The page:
Poultry Vitrification: Keeping the Flock Diverse
To safeguard genetic diversity in agriculture, scientists, farmers and livestock keepers preserve genetic material in the form of seeds, sperm and other reproductive materials.
For plants, Canada preserves its stocks through Agriculture and Agri-Food Canada’s (AAFC) Plant Gene Resources of Canada in Saskatoon, which in turn is connected to the Svalbard Global Seed Vault in Norway. For animal genetic material, Canada has the Canadian Animal Genetic Resources Program, also located in Saskatoon.
With shifting environments and market demands, today’s popular farm animal breed or crop may not thrive tomorrow, so having plenty of genetic resources on the shelf is key to long-term success in providing a sustainable food supply.
Preserving Animal Germplasm
While seed diversity and conservation initiatives are well established in Canada and other countries around the world, the preservation of farm animal genetic material is still challenging, mainly because of the associated costs and technical difficulties of storing animal and poultry germplasm (sperm, embryo and gonads).
Mammalian genetic material can be stored at ultra-low temperatures in liquid nitrogen via a slow freezing process – a technique known as cryopreservation. However, poultry sperm preserved this way have lower ability to fertilize an egg cell after thawing.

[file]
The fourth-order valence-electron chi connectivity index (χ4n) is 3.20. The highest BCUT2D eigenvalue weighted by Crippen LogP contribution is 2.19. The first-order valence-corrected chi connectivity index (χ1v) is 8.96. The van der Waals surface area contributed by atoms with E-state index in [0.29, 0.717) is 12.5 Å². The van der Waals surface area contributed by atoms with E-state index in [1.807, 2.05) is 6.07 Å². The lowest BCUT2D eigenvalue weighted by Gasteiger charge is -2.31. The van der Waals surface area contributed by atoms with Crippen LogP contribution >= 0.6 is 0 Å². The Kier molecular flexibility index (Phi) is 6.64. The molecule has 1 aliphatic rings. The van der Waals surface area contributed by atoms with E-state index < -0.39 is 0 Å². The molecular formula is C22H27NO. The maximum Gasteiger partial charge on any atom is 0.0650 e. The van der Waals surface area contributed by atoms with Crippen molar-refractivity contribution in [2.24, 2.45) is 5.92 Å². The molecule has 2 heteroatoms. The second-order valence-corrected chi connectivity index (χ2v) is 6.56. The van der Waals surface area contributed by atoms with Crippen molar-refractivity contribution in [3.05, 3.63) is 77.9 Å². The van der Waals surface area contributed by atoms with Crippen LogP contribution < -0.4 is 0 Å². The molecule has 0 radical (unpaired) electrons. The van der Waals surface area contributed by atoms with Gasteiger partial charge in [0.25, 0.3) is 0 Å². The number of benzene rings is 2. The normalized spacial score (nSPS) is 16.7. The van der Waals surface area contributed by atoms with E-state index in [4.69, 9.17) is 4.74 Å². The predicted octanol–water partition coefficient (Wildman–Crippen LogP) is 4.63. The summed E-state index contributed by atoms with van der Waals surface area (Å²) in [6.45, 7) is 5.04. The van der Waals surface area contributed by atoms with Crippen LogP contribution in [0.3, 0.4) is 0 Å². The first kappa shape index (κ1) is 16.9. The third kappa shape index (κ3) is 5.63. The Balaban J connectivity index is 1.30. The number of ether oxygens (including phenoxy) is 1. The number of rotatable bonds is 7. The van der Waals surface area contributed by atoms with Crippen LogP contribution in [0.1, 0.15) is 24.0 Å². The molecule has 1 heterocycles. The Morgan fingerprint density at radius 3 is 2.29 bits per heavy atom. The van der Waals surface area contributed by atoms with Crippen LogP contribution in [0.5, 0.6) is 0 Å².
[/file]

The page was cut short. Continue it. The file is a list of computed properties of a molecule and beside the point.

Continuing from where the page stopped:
AAFC researchers adapted a new low-temperature preservation technique, called vitrification, to store male and female poultry gonads (that is reproductive organs) in liquid nitrogen. Vitrification, unlike cryopreservation, is the rapid ultra-cooling of tissue where the tissue is not technically frozen (no ice crystal formation) but rather maintained in a glass-like or vitreous state at ultra-low temperature.
The Poultry Vitrification Program, under the direction of AAFC’s Dr. Carl Lessard, is now in the process of collecting material. The focus is on breeds of chicken not used in commercial poultry production, but this collection could extend to include turkey breeds.
"Heritage breeds represent an opportunity to have access to unique genes that are not present in current commercial lines," says Dr. Lessard. "These lines can also offer an opportunity for current commercial lines to increase disease resistance, stress tolerance, or even adapt to changing consumer demands in meat or egg qualities."
Regenerating poultry lines is a matter of surgically implanting warmed vitrified gonads into recipient birds. The gonads of the recipient are removed, and then the new gonads, from a desired line or breed, are swapped in. At maturity, the recipient bird will produce offspring of the desired breed.
AAFC researchers are asking farmers and hobbyists who raise heritage or commercial poultry breeds to donate fertilized eggs from their flock. This material will be used to build a poultry gonad bank, located in Saskatoon, which will protect the genetic diversity of the Canadian poultry stock.
"Those interested in participating in this program are invited to contact me to arrange shipping of fertilized eggs to our facility," says Dr. Lessard. The program will cover the cost associated with shipping these eggs.
For more information or to set up an interview:
Agriculture and Agri-Food Canada
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